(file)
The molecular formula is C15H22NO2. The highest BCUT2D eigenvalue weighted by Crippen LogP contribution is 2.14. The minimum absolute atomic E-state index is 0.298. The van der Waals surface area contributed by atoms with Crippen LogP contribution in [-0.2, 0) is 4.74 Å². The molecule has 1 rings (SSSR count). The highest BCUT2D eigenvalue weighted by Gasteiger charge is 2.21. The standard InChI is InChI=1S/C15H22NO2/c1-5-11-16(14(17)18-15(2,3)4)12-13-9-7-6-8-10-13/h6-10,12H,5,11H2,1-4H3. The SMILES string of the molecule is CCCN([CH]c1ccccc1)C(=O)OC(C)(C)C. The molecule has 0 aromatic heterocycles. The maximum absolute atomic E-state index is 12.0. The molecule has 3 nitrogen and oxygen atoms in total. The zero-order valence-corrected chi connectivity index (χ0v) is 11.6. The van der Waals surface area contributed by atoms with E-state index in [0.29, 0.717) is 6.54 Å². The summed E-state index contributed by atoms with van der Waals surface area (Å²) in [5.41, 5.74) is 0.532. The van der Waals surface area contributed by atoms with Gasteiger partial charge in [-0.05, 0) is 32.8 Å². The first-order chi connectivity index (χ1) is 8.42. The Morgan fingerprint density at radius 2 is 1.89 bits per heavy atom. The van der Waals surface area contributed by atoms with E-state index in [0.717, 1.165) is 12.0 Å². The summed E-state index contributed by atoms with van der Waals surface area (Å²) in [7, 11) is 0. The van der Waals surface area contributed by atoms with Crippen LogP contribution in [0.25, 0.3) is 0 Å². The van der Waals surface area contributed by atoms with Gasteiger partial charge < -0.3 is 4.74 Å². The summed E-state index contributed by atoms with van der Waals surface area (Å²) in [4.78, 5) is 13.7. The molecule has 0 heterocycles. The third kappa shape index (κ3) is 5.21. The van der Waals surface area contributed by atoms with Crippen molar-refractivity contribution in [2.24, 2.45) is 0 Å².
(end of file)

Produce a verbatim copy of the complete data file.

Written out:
The molecular formula is C15H22NO2. The highest BCUT2D eigenvalue weighted by Crippen LogP contribution is 2.14. The minimum absolute atomic E-state index is 0.298. The van der Waals surface area contributed by atoms with Crippen LogP contribution in [-0.2, 0) is 4.74 Å². The molecule has 1 rings (SSSR count). The highest BCUT2D eigenvalue weighted by Gasteiger charge is 2.21. The standard InChI is InChI=1S/C15H22NO2/c1-5-11-16(14(17)18-15(2,3)4)12-13-9-7-6-8-10-13/h6-10,12H,5,11H2,1-4H3. The SMILES string of the molecule is CCCN([CH]c1ccccc1)C(=O)OC(C)(C)C. The molecule has 0 aromatic heterocycles. The maximum absolute atomic E-state index is 12.0. The molecule has 3 nitrogen and oxygen atoms in total. The zero-order valence-corrected chi connectivity index (χ0v) is 11.6. The van der Waals surface area contributed by atoms with E-state index in [0.29, 0.717) is 6.54 Å². The summed E-state index contributed by atoms with van der Waals surface area (Å²) in [5.41, 5.74) is 0.532. The van der Waals surface area contributed by atoms with Gasteiger partial charge in [-0.05, 0) is 32.8 Å². The first-order chi connectivity index (χ1) is 8.42. The Morgan fingerprint density at radius 2 is 1.89 bits per heavy atom. The van der Waals surface area contributed by atoms with E-state index in [0.717, 1.165) is 12.0 Å². The summed E-state index contributed by atoms with van der Waals surface area (Å²) in [7, 11) is 0. The van der Waals surface area contributed by atoms with Crippen LogP contribution in [0.25, 0.3) is 0 Å². The van der Waals surface area contributed by atoms with Gasteiger partial charge < -0.3 is 4.74 Å². The summed E-state index contributed by atoms with van der Waals surface area (Å²) in [4.78, 5) is 13.7. The molecule has 0 heterocycles. The third kappa shape index (κ3) is 5.21. The van der Waals surface area contributed by atoms with Crippen molar-refractivity contribution in [2.24, 2.45) is 0 Å².